Our 2020 industry predictions: back to reality
2019 has been an exciting time for media, but what trends can we expect to dominate in the year ahead? While there is a lot of uncertainty, we wanted to share our thoughts on what we predict will impact the marketing landscape in 2020 and beyond.
The growth in digital media over traditional offline sources has transformed the marketing landscape and it is set to continue into 2020, with 84% of marketers planning to increase spend on online video and 70% planning to increase their social media budget. However, in a world of fake news, consumers are yearning for authenticity that hasn’t been digitally manipulated. We predict 2020 will see many online-first and socially-led brands return to their authentic messaging as they seek to redress the balance between the quick-fixes of performance marketing and long-term brand building. This re-balancing will likely take many forms across the industry, but these are the key shifts to watch out for:
Return to traditional brand-building methods
Many businesses will return to traditional brand-building channels to facilitate a closer connection with consumers. For example, Mozilla (who owns the Firefox browser) revealed it cut digital marketing spend by 10% and committed more money to offline marketing efforts, such as events and content marketing. Similarly, brands like online giant, eBay, are re-balancing their media spend in favour of more traditional brand-building outlets. For these names, diversifying a predominantly digital media spend is becoming a powerful way to cut through and amp up the momentum of their marketing.
More real-world experiences
For brands that have been built exclusively online, a broader marketing mix that incorporates offline is growing as an attractive prospect. For example, since fast-fashion disruptor Missguided agreed to store in Selfridges, the brand has opened standalone spaces to help grow and engage with their already huge online following. Likewise, it was a similar story for US eyewear retailer, Warby Parker, that now has over 100 stores. People have an affinity for brands with whom they have had real-world interaction, so there is a real benefit to be had by offering customers this.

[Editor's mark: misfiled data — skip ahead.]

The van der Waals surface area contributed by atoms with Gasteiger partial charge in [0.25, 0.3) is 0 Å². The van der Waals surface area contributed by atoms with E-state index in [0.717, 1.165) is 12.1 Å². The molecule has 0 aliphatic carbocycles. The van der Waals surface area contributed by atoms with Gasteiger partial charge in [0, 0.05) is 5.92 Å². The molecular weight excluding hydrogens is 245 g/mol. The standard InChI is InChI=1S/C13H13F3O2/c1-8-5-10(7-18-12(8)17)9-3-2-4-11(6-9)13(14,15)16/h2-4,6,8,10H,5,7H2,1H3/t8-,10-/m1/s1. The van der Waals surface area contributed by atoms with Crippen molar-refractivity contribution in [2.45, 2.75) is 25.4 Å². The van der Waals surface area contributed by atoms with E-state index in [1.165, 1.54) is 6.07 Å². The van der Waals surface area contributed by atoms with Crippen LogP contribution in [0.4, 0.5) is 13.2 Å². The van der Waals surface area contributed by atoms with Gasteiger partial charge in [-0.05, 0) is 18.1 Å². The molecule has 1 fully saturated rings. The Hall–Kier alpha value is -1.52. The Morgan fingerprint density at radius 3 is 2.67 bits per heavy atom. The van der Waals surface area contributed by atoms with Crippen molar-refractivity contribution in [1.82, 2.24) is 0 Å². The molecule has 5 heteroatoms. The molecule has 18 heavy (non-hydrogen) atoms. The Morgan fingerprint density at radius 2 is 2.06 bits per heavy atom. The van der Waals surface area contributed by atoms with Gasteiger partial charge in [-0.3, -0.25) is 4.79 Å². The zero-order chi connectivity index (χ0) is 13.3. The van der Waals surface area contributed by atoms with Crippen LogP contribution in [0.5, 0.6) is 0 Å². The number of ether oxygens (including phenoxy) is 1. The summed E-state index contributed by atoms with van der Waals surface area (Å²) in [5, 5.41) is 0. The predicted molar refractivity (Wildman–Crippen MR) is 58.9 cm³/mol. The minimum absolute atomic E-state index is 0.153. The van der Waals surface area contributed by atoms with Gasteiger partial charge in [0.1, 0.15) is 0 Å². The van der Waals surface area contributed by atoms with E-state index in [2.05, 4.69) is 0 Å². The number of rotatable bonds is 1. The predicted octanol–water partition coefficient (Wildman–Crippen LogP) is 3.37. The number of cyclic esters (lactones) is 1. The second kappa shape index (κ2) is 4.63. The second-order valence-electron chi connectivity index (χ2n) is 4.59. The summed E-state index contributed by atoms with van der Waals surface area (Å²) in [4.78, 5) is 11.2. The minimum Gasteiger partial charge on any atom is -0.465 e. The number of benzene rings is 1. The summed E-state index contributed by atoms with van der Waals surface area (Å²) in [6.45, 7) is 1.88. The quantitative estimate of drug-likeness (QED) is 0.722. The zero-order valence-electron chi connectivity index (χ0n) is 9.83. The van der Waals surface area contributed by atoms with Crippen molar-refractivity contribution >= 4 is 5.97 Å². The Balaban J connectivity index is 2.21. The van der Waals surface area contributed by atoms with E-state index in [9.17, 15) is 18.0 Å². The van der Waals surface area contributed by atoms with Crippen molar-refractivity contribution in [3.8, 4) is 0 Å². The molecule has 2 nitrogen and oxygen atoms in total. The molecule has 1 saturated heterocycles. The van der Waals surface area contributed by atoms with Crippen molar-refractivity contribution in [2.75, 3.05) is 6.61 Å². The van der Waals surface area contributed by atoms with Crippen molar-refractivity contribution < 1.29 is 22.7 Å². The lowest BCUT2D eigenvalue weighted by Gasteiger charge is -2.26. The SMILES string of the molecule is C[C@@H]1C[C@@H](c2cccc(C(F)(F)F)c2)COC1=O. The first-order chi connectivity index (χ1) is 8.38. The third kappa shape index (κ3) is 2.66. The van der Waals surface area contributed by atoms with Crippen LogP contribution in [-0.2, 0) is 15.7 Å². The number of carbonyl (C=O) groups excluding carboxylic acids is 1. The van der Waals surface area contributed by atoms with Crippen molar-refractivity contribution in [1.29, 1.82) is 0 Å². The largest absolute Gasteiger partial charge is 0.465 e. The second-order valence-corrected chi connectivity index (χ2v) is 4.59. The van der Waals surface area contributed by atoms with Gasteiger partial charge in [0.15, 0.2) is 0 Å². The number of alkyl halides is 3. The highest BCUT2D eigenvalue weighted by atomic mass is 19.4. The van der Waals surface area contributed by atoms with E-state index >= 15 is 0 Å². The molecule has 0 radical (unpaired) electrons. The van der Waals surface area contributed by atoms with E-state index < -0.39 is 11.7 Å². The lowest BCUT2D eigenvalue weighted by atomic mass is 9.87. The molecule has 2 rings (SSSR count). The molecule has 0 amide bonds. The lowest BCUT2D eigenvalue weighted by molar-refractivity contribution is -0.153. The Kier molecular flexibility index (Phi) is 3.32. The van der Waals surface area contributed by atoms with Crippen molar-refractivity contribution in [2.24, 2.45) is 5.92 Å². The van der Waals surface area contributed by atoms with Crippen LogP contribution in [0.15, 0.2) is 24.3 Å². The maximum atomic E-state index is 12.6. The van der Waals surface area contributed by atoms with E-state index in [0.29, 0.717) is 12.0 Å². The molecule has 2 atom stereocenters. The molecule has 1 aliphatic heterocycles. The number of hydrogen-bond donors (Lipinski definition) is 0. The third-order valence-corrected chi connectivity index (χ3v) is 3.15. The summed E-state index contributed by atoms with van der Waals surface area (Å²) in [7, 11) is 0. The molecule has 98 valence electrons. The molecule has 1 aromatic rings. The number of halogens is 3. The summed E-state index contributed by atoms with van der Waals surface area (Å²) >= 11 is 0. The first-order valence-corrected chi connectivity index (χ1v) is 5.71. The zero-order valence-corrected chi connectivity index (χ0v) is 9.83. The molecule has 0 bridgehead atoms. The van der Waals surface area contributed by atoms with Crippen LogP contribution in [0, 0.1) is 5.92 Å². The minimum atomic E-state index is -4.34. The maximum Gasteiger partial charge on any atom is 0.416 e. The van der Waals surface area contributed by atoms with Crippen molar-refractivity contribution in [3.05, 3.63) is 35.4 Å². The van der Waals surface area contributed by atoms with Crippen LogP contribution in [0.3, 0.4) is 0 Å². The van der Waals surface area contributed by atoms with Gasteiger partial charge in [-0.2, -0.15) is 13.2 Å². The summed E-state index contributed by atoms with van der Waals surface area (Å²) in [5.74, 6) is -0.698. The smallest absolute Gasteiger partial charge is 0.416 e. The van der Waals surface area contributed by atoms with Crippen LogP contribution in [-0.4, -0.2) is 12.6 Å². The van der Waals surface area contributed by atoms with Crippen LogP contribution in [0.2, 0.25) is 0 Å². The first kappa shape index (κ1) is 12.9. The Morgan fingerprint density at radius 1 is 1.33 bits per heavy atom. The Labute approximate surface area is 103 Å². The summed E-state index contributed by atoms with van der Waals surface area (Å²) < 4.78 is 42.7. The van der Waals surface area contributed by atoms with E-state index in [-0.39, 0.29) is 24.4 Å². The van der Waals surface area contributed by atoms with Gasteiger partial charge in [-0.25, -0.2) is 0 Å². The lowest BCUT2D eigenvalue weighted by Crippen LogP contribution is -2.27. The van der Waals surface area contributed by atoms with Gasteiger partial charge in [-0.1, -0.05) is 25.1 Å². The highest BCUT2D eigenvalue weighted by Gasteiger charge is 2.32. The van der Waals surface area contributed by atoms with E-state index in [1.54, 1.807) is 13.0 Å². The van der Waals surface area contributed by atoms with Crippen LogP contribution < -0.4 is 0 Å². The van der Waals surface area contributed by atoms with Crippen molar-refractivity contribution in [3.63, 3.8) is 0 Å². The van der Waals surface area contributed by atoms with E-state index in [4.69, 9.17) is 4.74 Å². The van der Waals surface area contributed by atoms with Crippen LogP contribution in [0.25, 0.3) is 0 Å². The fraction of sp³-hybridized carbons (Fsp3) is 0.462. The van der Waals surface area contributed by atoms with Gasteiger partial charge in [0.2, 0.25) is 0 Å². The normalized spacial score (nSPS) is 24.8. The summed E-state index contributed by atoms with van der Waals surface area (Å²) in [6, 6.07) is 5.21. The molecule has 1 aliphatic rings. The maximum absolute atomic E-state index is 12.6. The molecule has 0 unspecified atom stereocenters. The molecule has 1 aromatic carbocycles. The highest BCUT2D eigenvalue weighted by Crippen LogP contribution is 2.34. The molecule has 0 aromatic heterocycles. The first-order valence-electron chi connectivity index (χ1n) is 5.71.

However, not all companies can achieve that scale. As a result, many businesses will experiment with pop-up stores. This has been a big trend for brands pushing sustainability, a key example being Hellmann’s pop-up kitchen this summer which encouraged people to create mayo-orientated recipes with their left-overs. AiNZEL cosmetics also wanted to spread their message of minimal waste, launching the Lip Lab pop-up shop in London where customers could choose their own lipstick shade and have it made in just 15 minutes.
Integrating digital with offline experiences
It’s also likely that marketers will be looking for ways to combine their digital efforts with immersive offline experiences, such as product launches. ‘Usage experience’ is the third most effective touchpoint for generating brand impact, so it’s right marketing should focus on enhancing these moments. Social media means these individual events have a far wider reach than before, making them highly effective when designed to be shared this way.
So what will this mean for marketers in 2020?
Whilst we have yet to enter a ‘post-digital age’, brands will certainly be looking to balance their digital dependence with ‘real-world’ marketing methods. Online channels can be an invaluable tool for locating a target audience and delivering messages en-masse, but marketers will have to be careful to not overlook the importance of a consistent brand voice and a powerful creative message.